American savers are in fair shape when it comes to retirement preparedness, Fidelity Investments reported last week.

Fidelity’s biennial retirement savings assessment study showed that Americans’ retirement score had reached a record high 80, which means that the typical saver is on track to have 80% of the income Fidelity estimates he will need to cover retirement costs.

This represents a big improvement over a score of 62 in 2005, when the first assessment was conducted.

Even with the improvement, the study found that half of survey respondents were at risk of not being able to fully cover essential expenses in retirement.

Fidelity said in a statement that its retirement savings assessment was built on data from responses to a survey that were run through the retirement planning platform it uses every day with customers.

The end result is a numerical indicator that shows whether savers are on target to meet their estimated income needs. The score places households into four categories, linked to a numerical range, on the retirement preparedness spectrum, based on their ability to cover all of their estimated retirement expenses in a down market:

  • Needs attention, 0 – 65
  • Fair, 66 – 80
  • Good, 81 – 95
  • On target, 96 – 150+

GfK Public Affairs and Corporate Communication conducted the national online survey from Sept. 14 through Oct. 3 of 3,182 working households earning at least $20,000 annually, with respondents aged 25 to 74. All respondents expected to retire at some point and had already started saving for retirement.

Generational Shift

Fidelity’s retirement score enables comparative views of preparedness across generations.

In the new study, baby boomers had a score of 86, up from 85 two years ago, with the availability of pensions playing a big role. Although boomers were in reasonably good shape to cover essentials, they had less time to act and fewer options to improve their preparedness, according to Fidelity. It said the most important thing they can do is to consider working longer.

Gen Xers’ retirement score remained flat at 77. In their favor, however, was that they had 12 or more years to improve. Fidelity said Gen Xers’ most powerful steps were to increase savings and consider working longer.

Millennials showed the most improvement, with a retirement score of 78, up from 76 two years ago. As a result, Fidelity noted, they had caught up with Gen Xers, thanks in part to stock market gains in relation to their investment time horizon.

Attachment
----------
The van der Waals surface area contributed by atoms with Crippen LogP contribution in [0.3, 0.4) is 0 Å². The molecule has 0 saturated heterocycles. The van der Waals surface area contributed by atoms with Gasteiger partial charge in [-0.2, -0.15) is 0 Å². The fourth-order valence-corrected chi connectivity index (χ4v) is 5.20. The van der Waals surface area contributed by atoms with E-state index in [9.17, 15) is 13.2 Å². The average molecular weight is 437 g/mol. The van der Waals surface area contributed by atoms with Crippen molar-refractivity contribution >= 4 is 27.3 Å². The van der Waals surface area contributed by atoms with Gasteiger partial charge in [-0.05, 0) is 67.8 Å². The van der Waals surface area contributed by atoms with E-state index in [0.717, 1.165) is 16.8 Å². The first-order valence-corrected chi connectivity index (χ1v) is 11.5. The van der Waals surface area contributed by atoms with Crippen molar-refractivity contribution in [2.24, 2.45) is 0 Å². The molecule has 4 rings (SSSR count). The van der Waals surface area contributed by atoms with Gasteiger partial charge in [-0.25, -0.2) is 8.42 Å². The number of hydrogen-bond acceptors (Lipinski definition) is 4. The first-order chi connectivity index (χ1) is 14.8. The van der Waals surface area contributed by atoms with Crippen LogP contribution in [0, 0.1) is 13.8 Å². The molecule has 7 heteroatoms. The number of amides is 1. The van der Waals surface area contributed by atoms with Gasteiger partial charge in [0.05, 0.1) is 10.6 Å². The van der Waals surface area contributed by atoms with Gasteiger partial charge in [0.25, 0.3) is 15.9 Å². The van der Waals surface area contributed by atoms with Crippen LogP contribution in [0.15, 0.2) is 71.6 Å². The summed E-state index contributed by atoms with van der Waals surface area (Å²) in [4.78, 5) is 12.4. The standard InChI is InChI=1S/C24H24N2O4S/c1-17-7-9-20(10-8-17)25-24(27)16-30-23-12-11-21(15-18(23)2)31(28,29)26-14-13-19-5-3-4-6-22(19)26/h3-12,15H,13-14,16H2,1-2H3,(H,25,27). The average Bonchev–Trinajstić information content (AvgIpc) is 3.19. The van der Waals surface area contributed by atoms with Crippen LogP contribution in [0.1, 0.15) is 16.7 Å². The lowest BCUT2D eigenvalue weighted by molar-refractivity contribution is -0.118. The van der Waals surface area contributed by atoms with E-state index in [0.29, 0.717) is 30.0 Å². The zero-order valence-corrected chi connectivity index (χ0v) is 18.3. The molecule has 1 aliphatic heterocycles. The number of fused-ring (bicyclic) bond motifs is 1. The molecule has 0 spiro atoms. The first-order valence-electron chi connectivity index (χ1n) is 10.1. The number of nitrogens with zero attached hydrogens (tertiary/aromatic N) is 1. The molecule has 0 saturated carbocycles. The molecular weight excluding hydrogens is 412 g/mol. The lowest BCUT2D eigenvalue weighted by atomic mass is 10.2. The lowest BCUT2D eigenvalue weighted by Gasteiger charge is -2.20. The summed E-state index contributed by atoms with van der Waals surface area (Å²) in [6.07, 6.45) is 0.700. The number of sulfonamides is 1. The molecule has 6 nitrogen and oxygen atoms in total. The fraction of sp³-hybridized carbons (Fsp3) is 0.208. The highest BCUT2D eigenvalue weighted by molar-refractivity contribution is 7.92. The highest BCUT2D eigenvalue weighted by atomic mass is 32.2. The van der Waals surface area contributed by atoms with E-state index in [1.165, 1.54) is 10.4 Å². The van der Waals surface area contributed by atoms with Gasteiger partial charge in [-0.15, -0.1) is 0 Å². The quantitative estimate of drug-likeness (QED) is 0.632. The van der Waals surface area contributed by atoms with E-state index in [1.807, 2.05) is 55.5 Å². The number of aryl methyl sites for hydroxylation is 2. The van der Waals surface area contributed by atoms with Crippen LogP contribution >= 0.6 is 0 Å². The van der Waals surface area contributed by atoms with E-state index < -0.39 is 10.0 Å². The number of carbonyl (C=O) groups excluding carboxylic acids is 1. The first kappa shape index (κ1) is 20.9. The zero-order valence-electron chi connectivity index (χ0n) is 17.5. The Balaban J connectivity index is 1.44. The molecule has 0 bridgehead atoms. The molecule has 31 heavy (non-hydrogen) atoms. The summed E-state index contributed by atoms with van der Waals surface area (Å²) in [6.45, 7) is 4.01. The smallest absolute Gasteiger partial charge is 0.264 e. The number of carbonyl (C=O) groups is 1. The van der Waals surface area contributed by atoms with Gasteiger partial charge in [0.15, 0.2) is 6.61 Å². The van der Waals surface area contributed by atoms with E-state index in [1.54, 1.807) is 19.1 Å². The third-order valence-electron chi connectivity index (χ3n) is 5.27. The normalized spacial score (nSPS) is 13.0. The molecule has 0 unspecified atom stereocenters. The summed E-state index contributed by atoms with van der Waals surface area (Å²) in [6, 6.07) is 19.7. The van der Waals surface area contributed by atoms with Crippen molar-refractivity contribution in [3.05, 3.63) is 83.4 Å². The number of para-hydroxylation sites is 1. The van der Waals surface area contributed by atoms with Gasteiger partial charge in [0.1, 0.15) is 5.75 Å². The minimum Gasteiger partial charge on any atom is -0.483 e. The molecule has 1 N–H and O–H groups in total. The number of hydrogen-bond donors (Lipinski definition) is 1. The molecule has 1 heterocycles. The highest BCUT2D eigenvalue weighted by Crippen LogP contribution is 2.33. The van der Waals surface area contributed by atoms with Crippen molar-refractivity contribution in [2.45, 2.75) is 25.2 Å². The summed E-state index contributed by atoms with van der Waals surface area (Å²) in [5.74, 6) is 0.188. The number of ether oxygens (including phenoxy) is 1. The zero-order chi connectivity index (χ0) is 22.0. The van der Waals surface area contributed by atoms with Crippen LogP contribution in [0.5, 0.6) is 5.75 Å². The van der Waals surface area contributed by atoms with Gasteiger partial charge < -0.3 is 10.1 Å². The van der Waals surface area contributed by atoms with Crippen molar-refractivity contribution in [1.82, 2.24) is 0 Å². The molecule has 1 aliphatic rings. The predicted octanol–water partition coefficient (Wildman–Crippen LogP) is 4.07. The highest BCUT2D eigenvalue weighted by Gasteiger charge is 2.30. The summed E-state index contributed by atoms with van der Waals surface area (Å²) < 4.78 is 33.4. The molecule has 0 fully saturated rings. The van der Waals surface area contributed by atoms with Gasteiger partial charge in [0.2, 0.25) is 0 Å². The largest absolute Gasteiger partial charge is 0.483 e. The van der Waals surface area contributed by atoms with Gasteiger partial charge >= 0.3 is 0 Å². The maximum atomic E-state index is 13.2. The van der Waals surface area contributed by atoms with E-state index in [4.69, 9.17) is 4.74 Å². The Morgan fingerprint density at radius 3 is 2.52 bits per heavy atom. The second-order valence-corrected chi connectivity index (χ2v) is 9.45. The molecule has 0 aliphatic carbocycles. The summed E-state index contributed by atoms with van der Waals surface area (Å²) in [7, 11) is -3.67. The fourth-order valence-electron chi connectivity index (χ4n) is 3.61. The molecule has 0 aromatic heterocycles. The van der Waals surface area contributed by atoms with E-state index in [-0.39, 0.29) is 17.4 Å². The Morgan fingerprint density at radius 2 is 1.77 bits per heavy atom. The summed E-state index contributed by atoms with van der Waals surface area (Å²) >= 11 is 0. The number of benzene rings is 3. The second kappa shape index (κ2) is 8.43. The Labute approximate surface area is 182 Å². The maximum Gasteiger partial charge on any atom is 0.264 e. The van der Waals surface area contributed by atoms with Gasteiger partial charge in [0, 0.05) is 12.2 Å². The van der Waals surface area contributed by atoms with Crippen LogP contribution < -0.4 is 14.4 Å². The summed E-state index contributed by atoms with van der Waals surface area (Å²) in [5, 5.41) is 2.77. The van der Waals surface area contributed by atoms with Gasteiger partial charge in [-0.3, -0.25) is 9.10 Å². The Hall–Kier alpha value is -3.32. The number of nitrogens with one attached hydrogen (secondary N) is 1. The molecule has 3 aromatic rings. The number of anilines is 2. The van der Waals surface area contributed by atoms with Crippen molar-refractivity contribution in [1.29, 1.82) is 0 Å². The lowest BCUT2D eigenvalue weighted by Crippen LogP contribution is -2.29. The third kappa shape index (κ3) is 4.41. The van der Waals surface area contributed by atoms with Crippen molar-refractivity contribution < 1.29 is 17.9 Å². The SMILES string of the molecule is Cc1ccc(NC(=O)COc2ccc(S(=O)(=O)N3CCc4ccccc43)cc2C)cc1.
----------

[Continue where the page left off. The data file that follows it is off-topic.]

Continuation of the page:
Even with the benefit of time on their side to save and invest, however, the data suggested that millennials’ savings rates were flat and they were not investing aggressively enough. For this generation, the most important step to improve preparedness is to consider working longer, Fidelity said.

“Millennials are clearly putting money aside for retirement and taking more control of their personal situations to ensure a financially secure future,” Ken Hevert, Fidelity’s senior vice president of retirement, said in a statement.

“While younger generations typically don’t have jobs with access to pensions as a source of guaranteed retirement income, there are many actions that can be taken to improve retirement readiness, including saving more, managing debt and making smart investment decisions.”

Improving Retirement Preparedness

Fidelity saw as an encouraging sign in its new assessment that the average household was just one point away from moving into the good zone (81 – 95), meaning most savers will be on track to cover essential expenses in retirement.

One reason for this improvement is that investors are saving more, driven by a higher median savings rate: now at 8.8%, up from 3.6% in 2006. According to the study, boomers saved 9.9% of their salaries, up from 9.7% in 2016, while millennials held steady at 7.5%.

However, both rates fell well short of Fidelity’s suggested total savings rate of at least 15%, including employer contributions.

In addition, the percentage of respondents who allocated their assets in a way Fidelity considers age appropriate held steady at 55%, down two points from 2016, but a significant improvement over 2006 when just 48% allocated their assets in an age-appropriate manner.

Fidelity noted that the improvement is in part a result of many workplace retirement plans having begun to default employees into target date funds and managed accounts.

According to the study, many people may not be planning adequately for retirement because they are unsure where to start or worry their personal retirement income goal may be unattainable.

However, the findings pointed to actions individuals can take to gain better control over their financial future and boost retirement preparedness: increase savings, review and adjust asset allocation, and delay retirement.

“The fact that the retirement score moves so dramatically when all three ‘accelerators’ are applied is a clear demonstration of the profound impact simple steps can have on retirement preparedness,” Hevert said.

“While these actions taken separately are clearly helpful, taking steps to improve your preparedness on several fronts can have a multiplier effect, which could help bring you from good to great.”

In another finding, the new assessment showed that respondents who said they had a health savings account tended to have higher retirement scores: 84, compared with 79 for those without a HSA.

Fidelity, which provides HSAs, said that the evidence strongly suggests that taking advantage of this savings vehicle, if it is available, is good for a household’s overall financial position and indicative of good savings habits, regardless of income level.

— Check out Top 15 Best States for Retirement: 2018 on ThinkAdvisor.